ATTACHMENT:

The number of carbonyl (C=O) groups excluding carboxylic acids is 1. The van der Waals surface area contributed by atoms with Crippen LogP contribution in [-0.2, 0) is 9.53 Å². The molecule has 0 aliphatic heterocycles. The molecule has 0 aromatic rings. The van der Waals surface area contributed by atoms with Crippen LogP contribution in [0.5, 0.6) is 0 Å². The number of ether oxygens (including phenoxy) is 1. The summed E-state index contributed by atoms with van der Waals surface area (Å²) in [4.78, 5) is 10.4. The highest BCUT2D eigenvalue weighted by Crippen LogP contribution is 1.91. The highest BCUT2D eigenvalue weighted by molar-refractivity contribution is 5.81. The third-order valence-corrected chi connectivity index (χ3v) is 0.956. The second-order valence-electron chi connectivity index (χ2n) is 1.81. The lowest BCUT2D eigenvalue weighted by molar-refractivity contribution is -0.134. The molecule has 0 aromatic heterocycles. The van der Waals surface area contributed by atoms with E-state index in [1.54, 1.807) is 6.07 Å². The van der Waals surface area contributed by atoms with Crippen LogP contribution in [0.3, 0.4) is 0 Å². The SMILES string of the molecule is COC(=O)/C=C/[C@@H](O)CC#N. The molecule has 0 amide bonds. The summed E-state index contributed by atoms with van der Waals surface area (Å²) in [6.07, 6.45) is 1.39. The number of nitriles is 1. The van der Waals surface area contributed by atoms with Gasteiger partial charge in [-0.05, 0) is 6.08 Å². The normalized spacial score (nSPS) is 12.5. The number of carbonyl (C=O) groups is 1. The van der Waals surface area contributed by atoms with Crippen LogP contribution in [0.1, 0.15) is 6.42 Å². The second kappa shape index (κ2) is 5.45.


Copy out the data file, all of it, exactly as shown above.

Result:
The number of carbonyl (C=O) groups excluding carboxylic acids is 1. The van der Waals surface area contributed by atoms with Crippen LogP contribution in [-0.2, 0) is 9.53 Å². The molecule has 0 aliphatic heterocycles. The molecule has 0 aromatic rings. The van der Waals surface area contributed by atoms with Crippen LogP contribution in [0.5, 0.6) is 0 Å². The number of ether oxygens (including phenoxy) is 1. The summed E-state index contributed by atoms with van der Waals surface area (Å²) in [4.78, 5) is 10.4. The highest BCUT2D eigenvalue weighted by Crippen LogP contribution is 1.91. The highest BCUT2D eigenvalue weighted by molar-refractivity contribution is 5.81. The third-order valence-corrected chi connectivity index (χ3v) is 0.956. The second-order valence-electron chi connectivity index (χ2n) is 1.81. The lowest BCUT2D eigenvalue weighted by molar-refractivity contribution is -0.134. The molecule has 0 aromatic heterocycles. The van der Waals surface area contributed by atoms with E-state index in [1.54, 1.807) is 6.07 Å². The van der Waals surface area contributed by atoms with Crippen LogP contribution in [0.3, 0.4) is 0 Å². The SMILES string of the molecule is COC(=O)/C=C/[C@@H](O)CC#N. The molecule has 0 amide bonds. The summed E-state index contributed by atoms with van der Waals surface area (Å²) in [6.07, 6.45) is 1.39. The number of nitriles is 1. The van der Waals surface area contributed by atoms with Gasteiger partial charge in [-0.05, 0) is 6.08 Å². The normalized spacial score (nSPS) is 12.5. The number of carbonyl (C=O) groups is 1. The van der Waals surface area contributed by atoms with Crippen LogP contribution in [0.1, 0.15) is 6.42 Å². The second kappa shape index (κ2) is 5.45.